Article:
And it’s not because he’s just imagining it; Hellmuth feels like he has the record to more than back it up.
If you’re judging by performances on the biggest stage, you certainly have to give Hellmuth his due. He leads the World Series of Poker in all-time victories and final tables made.
And the margin in both categories is so substantial that it’s hard to imagine anyone approaching those numbers anytime soon, especially with how balanced the talent is in the game these days.
Hellmuth also detailed what he plans for this time around in terms of his 2021 World Series of Poker schedule.
Whatever you think about Phil Hellmuth’s talent, it’s hard to argue against his ability to stay so relevant in the poker world over the past few decades. And it’s also hard to argue against the fact that he comes into this year’s WSOP riding high.
We’ll see if he stays above the fray or gets knocked off that pedestal.
Poker Frustration in Massachusetts
While this item comes from Massachusetts casinos, it’s a scenario that is playing out over many states in the US. Earlier this week, it was reported that many poker players have lodged complaints with Massachusetts gaming officials about the fact that poker has not yet returned to any of the state’s casinos.
Gaming officials began to wonder why that was the case themselves, since they had already given the go-ahead for the game to legally return to Bay State casinos weeks earlier.
The officials from the three state casinos did not comment on the complaints. But there is no doubt that the poker rooms would have opened up again by now if the casinos had thought it was financially prudent to do so.
After all, they had quickly reinstated most of their other offerings once the state told them it was fine.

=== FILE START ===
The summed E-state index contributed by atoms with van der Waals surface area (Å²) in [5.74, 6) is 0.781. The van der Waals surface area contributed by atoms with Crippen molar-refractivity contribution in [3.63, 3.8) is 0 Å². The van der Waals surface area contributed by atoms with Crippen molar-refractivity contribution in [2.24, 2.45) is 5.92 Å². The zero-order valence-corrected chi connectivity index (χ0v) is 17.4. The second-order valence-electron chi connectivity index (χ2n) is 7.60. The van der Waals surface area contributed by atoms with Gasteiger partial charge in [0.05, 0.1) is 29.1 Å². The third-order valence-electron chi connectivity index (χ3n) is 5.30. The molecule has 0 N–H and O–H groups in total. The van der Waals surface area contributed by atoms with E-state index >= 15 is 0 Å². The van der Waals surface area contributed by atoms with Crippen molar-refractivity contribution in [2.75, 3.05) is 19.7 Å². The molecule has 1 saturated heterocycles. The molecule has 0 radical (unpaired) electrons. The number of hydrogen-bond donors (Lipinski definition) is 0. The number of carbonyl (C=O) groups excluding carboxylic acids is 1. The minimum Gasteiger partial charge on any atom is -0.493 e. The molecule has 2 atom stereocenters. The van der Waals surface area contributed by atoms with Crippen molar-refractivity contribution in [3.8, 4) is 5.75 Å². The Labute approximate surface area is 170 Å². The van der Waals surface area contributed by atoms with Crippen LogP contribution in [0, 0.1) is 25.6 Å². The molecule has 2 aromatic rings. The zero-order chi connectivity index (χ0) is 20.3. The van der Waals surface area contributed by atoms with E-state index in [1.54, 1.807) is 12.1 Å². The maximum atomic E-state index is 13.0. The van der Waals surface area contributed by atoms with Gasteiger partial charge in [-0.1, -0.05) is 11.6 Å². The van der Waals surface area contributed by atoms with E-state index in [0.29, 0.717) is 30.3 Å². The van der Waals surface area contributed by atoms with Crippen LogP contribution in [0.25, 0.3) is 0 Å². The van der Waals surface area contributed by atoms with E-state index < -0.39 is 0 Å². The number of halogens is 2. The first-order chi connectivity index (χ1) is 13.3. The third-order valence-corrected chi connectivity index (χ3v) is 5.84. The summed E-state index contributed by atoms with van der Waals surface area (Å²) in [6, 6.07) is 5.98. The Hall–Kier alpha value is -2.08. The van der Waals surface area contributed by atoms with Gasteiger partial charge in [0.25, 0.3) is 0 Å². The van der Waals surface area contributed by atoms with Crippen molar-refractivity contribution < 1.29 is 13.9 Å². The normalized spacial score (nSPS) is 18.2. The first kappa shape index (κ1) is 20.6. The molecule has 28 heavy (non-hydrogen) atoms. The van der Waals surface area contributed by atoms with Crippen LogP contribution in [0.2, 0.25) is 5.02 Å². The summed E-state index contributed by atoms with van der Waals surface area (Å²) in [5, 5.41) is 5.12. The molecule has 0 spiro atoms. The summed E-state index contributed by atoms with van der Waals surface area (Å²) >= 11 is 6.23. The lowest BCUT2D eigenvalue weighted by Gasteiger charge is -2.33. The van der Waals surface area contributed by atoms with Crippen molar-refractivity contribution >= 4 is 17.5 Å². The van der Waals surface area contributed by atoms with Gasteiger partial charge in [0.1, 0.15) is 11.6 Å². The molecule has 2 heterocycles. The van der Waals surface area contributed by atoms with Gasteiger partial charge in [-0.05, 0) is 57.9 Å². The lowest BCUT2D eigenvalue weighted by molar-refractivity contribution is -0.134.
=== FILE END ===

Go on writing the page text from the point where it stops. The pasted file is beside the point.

You’re seeing this play out in other states as well, where casinos are all back to normal with the glaring exception of no poker rooms returning.
It basically comes down to numbers. Until these casinos have a stark financial incentive to do so, it’s possible that they see the return of poker as something that’s not worth the trouble.
After all, those Massachusetts casinos have been posting good revenue numbers in recent months as many of the final health and safety restrictions have been lifted.
Poker had been kept off the gaming menu in many states when casinos opened back up last summer because of the problems of instituting social distancing for poker players at a single table. In many cases, states only allowed four players or so per table.
Instituting the costly protocols needed just wasn’t worth their while.
Remember that poker only brings money to the casino in terms of the rake. Players win and lose money with each other as opposed to all the other casino games where the casino is the house.
When players lose in games unlike poker, all of that money goes to the casino. But when players lose at poker, they lose money to one another.
And because the players know that, they want poker the most, even though it’s relatively unprofitable for the casinos. It becomes a kind of frustrating cycle where the players’ and casinos’ needs do not align at all.
What’s encouraging for Massachusetts casinos is that the players are speaking up and making their voices heard. It will at least let the casinos know that the status quo of casinos slow-playing poker’s return is unacceptable.
It will be interesting to see how those casinos respond in the coming weeks and months.